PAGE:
If you’re an avid Instagram user who enjoys trawling through profiles of tattoo artists, you’ve probably already stumbled upon @Henn.Drawn. Established in February 2016, Henn.Drawn offers temporary body art services using henna and Jagua ink.
It has since received an impressive and growing pool of followers, many of whom are undoubtedly attracted to the super dope and gorgeous ink art. We met Henn.Drawn’s founder, Ng See Min, at Starbucks (one of her favourite work haunts), where she greeted us with a jovial smile and neon-orange hair.
At a very early age, See Min started doodling tattoo designs on her hands. She admitted that, “In school, I was one of those classmates who you thought had her head buried and was diligently writing notes, but in reality, was actually doodling.”
She eventually found out that by using henna ink, she could transform her doodles into temporary tattoos that last for two weeks. “I posted my works online. Friends and classmates who saw my pictures then started asking me to draw on them,” See Min said.
Interestingly, the 22-year-old has never once taken any art lessons. Her published work on Instagram, which was then an intended platform to consolidate her portfolio, gained popularity and eventually transformed itself into a full-fledged business.
Often used to create beautiful mehendi art, the orangey-brown henna dye is derived from a plant and stains the skin for about one to two weeks. On the other hand, Jagua ink is derived from a kind of edible fruit, which is native to the rainforests of South America, and it stains the skin blue for similar periods as well.
One would expect See Min, who has had ample practice drawing with henna ink, to have zero qualms about using Jagua ink, but the truth is far from that. When she first started out with Jagua, she had her fair share of struggles.
Jagua ink was unfamiliar to her then, and she thought it was similar to henna ink until she became aware of the ink’s unforgiving nature.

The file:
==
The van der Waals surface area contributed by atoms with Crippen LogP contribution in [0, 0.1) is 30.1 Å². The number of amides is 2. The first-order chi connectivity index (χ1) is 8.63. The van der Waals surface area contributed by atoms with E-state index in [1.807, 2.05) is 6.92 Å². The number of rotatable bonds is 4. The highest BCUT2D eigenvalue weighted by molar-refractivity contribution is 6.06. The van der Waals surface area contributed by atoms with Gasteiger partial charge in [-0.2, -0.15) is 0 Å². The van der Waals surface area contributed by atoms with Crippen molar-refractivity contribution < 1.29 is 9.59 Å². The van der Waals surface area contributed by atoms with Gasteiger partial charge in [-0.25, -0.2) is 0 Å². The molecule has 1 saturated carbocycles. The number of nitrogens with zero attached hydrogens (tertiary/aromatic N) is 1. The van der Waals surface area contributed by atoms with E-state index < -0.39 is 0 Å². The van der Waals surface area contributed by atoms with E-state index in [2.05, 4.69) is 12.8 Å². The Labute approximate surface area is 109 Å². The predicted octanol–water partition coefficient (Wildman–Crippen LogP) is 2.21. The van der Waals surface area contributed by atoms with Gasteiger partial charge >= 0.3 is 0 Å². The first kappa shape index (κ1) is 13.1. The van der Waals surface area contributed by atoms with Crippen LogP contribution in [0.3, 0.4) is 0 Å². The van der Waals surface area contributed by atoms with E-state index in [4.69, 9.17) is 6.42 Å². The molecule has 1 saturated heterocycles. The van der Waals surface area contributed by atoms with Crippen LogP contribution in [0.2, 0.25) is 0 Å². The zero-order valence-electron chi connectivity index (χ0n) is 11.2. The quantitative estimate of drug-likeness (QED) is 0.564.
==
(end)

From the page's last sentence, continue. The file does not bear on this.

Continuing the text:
“If you see me at events, my hands will be stained. It was a flashback to how I was when I first started out inking for people, I trembled like crazy.”
“I think it was the fear of sort of being responsible for the person’s body. I needed to control the pressure used to squeeze the ink out and the amount of ink that comes out. It took me a few months.”
Having been “forced” to be constantly meticulous, See Min’s freehand drawing and proportions improved dramatically over a short period of time. She eventually mastered the skill of shading with Jagua ink.
“Jagua ink can be translucent in small quantities, so it can be tough to shade with it. I eventually learned how to use it and I like how it adds depth and layering to my work,” said the former styleXstyle intern.
The Sociology undergraduate at the National University of Singapore was also the first artist who brought in and used Jagua ink in Singapore. Despite its aforementioned irksome qualities (and expensive shipping fee), See Min still continues to provide Jagua inking services to people.
“I feel that I am a bridge between henna art and modern tattoos. I realised that there are a lot of people who, like me, have parents who forbid inking or are unable to decide on what tattoo to get. Using Jagua ink creates the effect of having real tattoos but without the commitment.”
She added that, “It’s a great way for people to figure out if they really want a tattoo. Otherwise, it is also a good platform for people to try out certain designs that they have in mind before making it permanent on their skin.”
While working on my tattoo, I asked See Min’s opinions on the craft in Singapore. She replied, “I feel like the scene is underrated. A lot of people tend to think that international tattoo artists are the best but they actually don’t realise that there are a lot of great artists here in Singapore as well.”
“The whole industry is improving, I guess. The younger generations are more open and acceptable and appreciative towards tattoo as a form of art and self-expression,” she added.
Floral designs are a hit amongst many female customers, while geometric designs are popular amongst male customers. Animals and nature-inspired designs, such as mountains and waves, are also gaining popularity lately.
See Min has also worked with several notable figures, such as famous Thai makeup artist and influencer Amata Chittasenee (@pearypie), Singaporean actress Rebecca Tan, and Miss International Africa. We asked See Min to list some of the most demanding projects she’s encountered, and one particular incident stood out.
“I actually drew LKY’s face with Jagua ink on the arm of this female customer during the National Day Parade last year,” she laughed. “I don’t really enjoy doing portraits. Proportions matter for portraits and mistakes can happen. If I draw the eye a little smaller or bigger, the portrait would look different. So, I was super stressed then.”
The 22-year-old has her sights set on expanding her business; her home is in the midst of renovation and her room will eventually be converted into a studio of sorts.
When asked about her ultimate goal, she said, “My ambition is to eventually become a tattoo artist. I do have a few tattoo artists in mind whom I want to approach after I graduate. So hopefully, I get to do both tattoo and henna craft.”
Prices: Depending on the size, design and ink, prices start from $20 (one-hour session)